The UK has arrived late at the superfast broadband table, but is playing catch-up, alas there is a lag in terms of people buying the products. Even with this delay Tim Johnson of Point Topic has published a forecast that superfast broadband take up will be over 10.5 million lines across the UK by 2016.
"It's still a risky and controversial forecast. It is always difficult to predict something which is expected to grow so fast. If the forecast is correct, the number of superfast lines will grow 50 times over between mid-2011 and the end of 2016."Tim Johnson, Chief Analyst at Point Topic
Tim also highlights the reality that people are not forming crowds to get superfast broadband. With that said we are seeing people changing providers after years of loyalty simply because superfast is available now in their area. It look as if we are repeating the situation of 2001 and 2002 when the geeks (who tend to be early adopters in this case) and people working from home four out of five days of the week really could see the benefit of broadband. The key to the forecast, will be once the other large providers beyond BT Retail, TalkTalk and Virgin Media are offering superfast services.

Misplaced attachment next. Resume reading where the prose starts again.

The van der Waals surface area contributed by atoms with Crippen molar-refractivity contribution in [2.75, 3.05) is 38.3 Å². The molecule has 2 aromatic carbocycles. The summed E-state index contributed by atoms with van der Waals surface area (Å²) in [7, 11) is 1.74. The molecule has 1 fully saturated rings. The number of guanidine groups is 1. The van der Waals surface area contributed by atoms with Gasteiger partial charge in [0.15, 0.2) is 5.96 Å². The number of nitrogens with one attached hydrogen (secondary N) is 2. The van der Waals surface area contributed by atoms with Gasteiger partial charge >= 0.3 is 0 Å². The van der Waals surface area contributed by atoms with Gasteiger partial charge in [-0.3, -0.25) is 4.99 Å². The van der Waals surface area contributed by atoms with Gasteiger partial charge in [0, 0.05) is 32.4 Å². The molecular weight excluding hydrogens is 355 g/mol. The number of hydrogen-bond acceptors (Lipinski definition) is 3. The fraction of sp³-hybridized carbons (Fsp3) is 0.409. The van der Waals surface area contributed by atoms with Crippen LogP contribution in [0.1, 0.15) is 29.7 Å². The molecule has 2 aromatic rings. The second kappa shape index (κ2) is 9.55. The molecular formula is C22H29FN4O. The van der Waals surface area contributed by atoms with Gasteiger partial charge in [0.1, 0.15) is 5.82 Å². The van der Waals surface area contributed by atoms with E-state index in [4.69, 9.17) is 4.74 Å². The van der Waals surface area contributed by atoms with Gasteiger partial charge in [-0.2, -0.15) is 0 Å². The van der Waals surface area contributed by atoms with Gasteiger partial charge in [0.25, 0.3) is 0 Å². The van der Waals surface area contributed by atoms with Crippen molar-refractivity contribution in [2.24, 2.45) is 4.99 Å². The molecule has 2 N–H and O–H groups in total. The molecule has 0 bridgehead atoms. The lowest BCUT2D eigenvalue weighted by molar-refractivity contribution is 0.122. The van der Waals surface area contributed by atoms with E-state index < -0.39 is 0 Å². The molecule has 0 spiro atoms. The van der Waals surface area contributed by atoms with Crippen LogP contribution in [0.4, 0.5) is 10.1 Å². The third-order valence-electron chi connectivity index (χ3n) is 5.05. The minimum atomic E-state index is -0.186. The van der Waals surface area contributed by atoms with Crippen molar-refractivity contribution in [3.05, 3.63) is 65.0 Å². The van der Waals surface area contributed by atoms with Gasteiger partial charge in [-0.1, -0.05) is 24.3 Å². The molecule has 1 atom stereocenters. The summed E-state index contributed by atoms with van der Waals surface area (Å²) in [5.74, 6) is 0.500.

The forecast does identify that growing demand for bandwidth will most likely be the key, as it has in the last 15 years. Point Topic suggest that in all likelihood 30 Mbps will be regarded as a good standard connection speed, rising to 100 Mbps by 2021. One of the biggest drivers is the increasing quality of video available from broadcasters. Ten years ago people struggled to find any online video at 300 Kbps, now movie trailers are commonly available at rates well over 5Mbps, and catch-up TV services offer HD content needing 3 to 5 Mbps of constant speed.
We are expecting that Christmas 2011 will be the year when Internet connected TV's will become a lot more common, adding another online video device to home networks. Christmas day usually sees a flurry of online activity as people get the myriad of updates for new games, tablets, fill ebook readers and so on, so it may be when people realise how crowded their current connection can be.